What Are Environmental Site Assessments?

Environmental site assessments happen all around our real estate world more than you would imagine. When industrial activities have happened on properties in the past, there’s a great chance that storage tanks have leaked or spills have happened. Before any activity can occur again, government environmental regulations require that someone takes care diagnoses the property and takes care of the mess right away. We’ll ignore all the boring details of the legal process of environmental site assessments and who has to pay for them and jump into what each process specifically entails.

Phase I

A phase I environmental site assessment is essentially a report prepared for a real estate holding company and all of the stakeholders of a property of the environmental dangers that have been uncovered or the potential dangers that have yet to be uncovered. Sometimes the land is referred to as a brownfield site when deemed environmentally hazardous and requiring environmental cleanup.

To learn more about Phase I Environmental Site Assessments, visit http://www.pmenv.com/Services/Phase-I-Environmental-Site-Assessments.

Phase II

If a site is already deemed contaminated, then a Phase II environmental site assessment may be required, as it is a more detailed and involved test that looks for specific hazardous substances. Teams will collect samples of groundwater, soil and possibly building materials and common substances that are tested for include heavy metals, solvents, pesticides, petroleum hydrocarbons, and asbestos or mold. To learn more about Phase II Environmental Site Assessments, visit http://www.pmenv.com/Services/Phase-II-Environmental-Site-Assessments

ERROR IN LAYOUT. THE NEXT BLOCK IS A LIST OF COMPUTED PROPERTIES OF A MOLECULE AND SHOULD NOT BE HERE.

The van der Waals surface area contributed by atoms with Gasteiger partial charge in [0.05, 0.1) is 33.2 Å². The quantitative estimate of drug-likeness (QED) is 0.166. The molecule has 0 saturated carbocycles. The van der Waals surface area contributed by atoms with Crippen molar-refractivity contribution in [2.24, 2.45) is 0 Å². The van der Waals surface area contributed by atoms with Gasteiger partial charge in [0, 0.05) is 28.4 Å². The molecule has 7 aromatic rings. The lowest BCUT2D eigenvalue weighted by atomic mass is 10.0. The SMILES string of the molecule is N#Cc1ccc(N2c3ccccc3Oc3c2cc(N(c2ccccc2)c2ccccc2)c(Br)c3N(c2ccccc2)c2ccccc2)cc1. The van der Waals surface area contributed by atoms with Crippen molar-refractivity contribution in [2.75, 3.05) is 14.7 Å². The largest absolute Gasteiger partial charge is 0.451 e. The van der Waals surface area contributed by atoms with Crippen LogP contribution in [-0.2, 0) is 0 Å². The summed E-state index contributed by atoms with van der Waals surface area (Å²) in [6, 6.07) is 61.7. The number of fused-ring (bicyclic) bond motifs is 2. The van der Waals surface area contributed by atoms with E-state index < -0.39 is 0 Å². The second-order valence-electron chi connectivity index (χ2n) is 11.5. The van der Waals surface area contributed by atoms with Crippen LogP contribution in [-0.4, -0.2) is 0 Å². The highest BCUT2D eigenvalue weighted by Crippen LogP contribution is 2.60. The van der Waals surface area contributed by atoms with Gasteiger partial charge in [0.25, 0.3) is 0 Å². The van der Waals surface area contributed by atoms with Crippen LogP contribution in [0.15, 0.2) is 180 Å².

Phase III

Phase III environmental site assessments follow up Phase II assessments and typically involve more intensive testing based on the findings of the Phase II report. For example, if large substances of heavy metals were found, they will determine as closely as possible how much there is in the environment and how harmful they may be. This establishes a blueprint for the remediation, or removal, of the hazardous substances. It’s rather important as the findings will determine costs and methods required to clean up the site. To learn more about Phase III Environmental Site Assessments, visit http://www.pmenv.com/Services/Phase-III-Contaminated-Site-Remediation-Clean-up

Overall, environmental site assessments are necessary for businesses to develop and economic growth to occur while at the same time ensuring that the safety and security of workers and the neighborhoods around industrial areas are safe and healthy. Any piece of real estate is subject to environmental site assessments, so always be wary of the environmental consequences large or small that your business could have.

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